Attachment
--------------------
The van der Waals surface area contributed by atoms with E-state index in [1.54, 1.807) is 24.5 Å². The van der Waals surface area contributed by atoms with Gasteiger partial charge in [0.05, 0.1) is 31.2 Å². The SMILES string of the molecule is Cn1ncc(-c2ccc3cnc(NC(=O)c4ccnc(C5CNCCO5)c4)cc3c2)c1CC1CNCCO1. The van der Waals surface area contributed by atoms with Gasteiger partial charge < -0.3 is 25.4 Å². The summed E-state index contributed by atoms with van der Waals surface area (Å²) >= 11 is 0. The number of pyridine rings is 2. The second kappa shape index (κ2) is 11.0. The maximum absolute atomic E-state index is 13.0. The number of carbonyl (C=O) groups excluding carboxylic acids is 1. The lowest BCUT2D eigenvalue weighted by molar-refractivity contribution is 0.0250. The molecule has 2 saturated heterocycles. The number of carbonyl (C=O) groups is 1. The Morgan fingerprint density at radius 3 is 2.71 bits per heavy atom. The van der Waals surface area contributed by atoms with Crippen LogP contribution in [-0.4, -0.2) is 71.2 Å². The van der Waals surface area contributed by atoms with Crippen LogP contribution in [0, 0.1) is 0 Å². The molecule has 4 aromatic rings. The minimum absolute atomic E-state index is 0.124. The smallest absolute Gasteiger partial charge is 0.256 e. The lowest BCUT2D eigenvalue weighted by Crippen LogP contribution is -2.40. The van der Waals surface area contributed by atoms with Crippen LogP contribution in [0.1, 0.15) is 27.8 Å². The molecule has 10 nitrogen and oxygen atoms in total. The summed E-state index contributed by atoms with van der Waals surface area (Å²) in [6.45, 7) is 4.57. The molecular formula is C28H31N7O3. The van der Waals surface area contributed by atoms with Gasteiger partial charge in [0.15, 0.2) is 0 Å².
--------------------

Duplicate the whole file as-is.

The van der Waals surface area contributed by atoms with E-state index in [1.54, 1.807) is 24.5 Å². The van der Waals surface area contributed by atoms with Gasteiger partial charge in [0.05, 0.1) is 31.2 Å². The SMILES string of the molecule is Cn1ncc(-c2ccc3cnc(NC(=O)c4ccnc(C5CNCCO5)c4)cc3c2)c1CC1CNCCO1. The van der Waals surface area contributed by atoms with Gasteiger partial charge < -0.3 is 25.4 Å². The summed E-state index contributed by atoms with van der Waals surface area (Å²) >= 11 is 0. The number of pyridine rings is 2. The second kappa shape index (κ2) is 11.0. The maximum absolute atomic E-state index is 13.0. The number of carbonyl (C=O) groups excluding carboxylic acids is 1. The lowest BCUT2D eigenvalue weighted by molar-refractivity contribution is 0.0250. The molecule has 2 saturated heterocycles. The number of carbonyl (C=O) groups is 1. The Morgan fingerprint density at radius 3 is 2.71 bits per heavy atom. The van der Waals surface area contributed by atoms with Crippen LogP contribution in [-0.4, -0.2) is 71.2 Å². The van der Waals surface area contributed by atoms with Crippen LogP contribution in [0, 0.1) is 0 Å². The molecule has 4 aromatic rings. The minimum absolute atomic E-state index is 0.124. The smallest absolute Gasteiger partial charge is 0.256 e. The lowest BCUT2D eigenvalue weighted by Crippen LogP contribution is -2.40. The van der Waals surface area contributed by atoms with Crippen LogP contribution in [0.1, 0.15) is 27.8 Å². The molecule has 10 nitrogen and oxygen atoms in total. The summed E-state index contributed by atoms with van der Waals surface area (Å²) in [6.45, 7) is 4.57. The molecular formula is C28H31N7O3. The van der Waals surface area contributed by atoms with Gasteiger partial charge in [0.15, 0.2) is 0 Å².